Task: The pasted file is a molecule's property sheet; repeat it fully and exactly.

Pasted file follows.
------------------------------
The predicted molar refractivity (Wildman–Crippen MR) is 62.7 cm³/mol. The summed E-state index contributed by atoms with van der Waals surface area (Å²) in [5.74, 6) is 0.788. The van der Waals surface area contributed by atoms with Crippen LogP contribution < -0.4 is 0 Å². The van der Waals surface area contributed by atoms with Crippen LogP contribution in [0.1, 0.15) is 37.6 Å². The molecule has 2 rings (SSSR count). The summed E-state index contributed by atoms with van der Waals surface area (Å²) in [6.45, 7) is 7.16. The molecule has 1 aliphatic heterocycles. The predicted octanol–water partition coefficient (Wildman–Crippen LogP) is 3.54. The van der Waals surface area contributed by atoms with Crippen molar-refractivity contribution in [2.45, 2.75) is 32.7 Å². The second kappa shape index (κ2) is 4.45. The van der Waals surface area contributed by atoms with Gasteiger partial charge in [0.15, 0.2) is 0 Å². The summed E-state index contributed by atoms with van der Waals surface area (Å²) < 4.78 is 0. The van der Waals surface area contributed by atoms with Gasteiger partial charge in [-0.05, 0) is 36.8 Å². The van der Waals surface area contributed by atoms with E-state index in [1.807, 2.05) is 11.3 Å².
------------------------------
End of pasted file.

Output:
The predicted molar refractivity (Wildman–Crippen MR) is 62.7 cm³/mol. The summed E-state index contributed by atoms with van der Waals surface area (Å²) in [5.74, 6) is 0.788. The van der Waals surface area contributed by atoms with Crippen LogP contribution < -0.4 is 0 Å². The van der Waals surface area contributed by atoms with Crippen LogP contribution in [0.1, 0.15) is 37.6 Å². The molecule has 2 rings (SSSR count). The summed E-state index contributed by atoms with van der Waals surface area (Å²) in [6.45, 7) is 7.16. The molecule has 1 aliphatic heterocycles. The predicted octanol–water partition coefficient (Wildman–Crippen LogP) is 3.54. The van der Waals surface area contributed by atoms with Crippen molar-refractivity contribution in [2.45, 2.75) is 32.7 Å². The second kappa shape index (κ2) is 4.45. The van der Waals surface area contributed by atoms with Gasteiger partial charge in [0.15, 0.2) is 0 Å². The summed E-state index contributed by atoms with van der Waals surface area (Å²) < 4.78 is 0. The van der Waals surface area contributed by atoms with Gasteiger partial charge in [-0.05, 0) is 36.8 Å². The van der Waals surface area contributed by atoms with E-state index in [1.807, 2.05) is 11.3 Å².